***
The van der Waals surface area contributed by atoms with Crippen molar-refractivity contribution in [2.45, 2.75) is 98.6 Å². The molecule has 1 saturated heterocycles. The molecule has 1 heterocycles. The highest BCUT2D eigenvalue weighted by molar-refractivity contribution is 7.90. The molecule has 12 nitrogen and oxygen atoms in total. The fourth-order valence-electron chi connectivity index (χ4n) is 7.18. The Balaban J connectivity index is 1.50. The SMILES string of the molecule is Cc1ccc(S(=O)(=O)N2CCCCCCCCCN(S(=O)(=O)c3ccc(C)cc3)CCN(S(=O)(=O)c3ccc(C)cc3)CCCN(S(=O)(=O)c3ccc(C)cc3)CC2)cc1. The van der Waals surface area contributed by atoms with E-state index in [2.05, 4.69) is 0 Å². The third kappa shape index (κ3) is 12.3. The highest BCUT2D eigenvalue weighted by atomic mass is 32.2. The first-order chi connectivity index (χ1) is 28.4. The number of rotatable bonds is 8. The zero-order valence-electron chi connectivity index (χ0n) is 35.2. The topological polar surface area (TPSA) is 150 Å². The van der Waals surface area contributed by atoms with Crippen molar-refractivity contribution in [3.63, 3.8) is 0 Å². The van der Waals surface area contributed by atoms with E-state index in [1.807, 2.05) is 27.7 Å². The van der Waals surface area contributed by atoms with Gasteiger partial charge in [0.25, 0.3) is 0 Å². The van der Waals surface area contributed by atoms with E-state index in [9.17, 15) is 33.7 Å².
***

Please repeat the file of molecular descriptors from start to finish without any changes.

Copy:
The van der Waals surface area contributed by atoms with Crippen molar-refractivity contribution in [2.45, 2.75) is 98.6 Å². The molecule has 1 saturated heterocycles. The molecule has 1 heterocycles. The highest BCUT2D eigenvalue weighted by molar-refractivity contribution is 7.90. The molecule has 12 nitrogen and oxygen atoms in total. The fourth-order valence-electron chi connectivity index (χ4n) is 7.18. The Balaban J connectivity index is 1.50. The SMILES string of the molecule is Cc1ccc(S(=O)(=O)N2CCCCCCCCCN(S(=O)(=O)c3ccc(C)cc3)CCN(S(=O)(=O)c3ccc(C)cc3)CCCN(S(=O)(=O)c3ccc(C)cc3)CC2)cc1. The van der Waals surface area contributed by atoms with E-state index in [2.05, 4.69) is 0 Å². The third kappa shape index (κ3) is 12.3. The highest BCUT2D eigenvalue weighted by atomic mass is 32.2. The first-order chi connectivity index (χ1) is 28.4. The number of rotatable bonds is 8. The zero-order valence-electron chi connectivity index (χ0n) is 35.2. The topological polar surface area (TPSA) is 150 Å². The van der Waals surface area contributed by atoms with Crippen molar-refractivity contribution in [3.63, 3.8) is 0 Å². The van der Waals surface area contributed by atoms with E-state index in [1.807, 2.05) is 27.7 Å². The van der Waals surface area contributed by atoms with Gasteiger partial charge in [0.25, 0.3) is 0 Å². The van der Waals surface area contributed by atoms with E-state index in [9.17, 15) is 33.7 Å².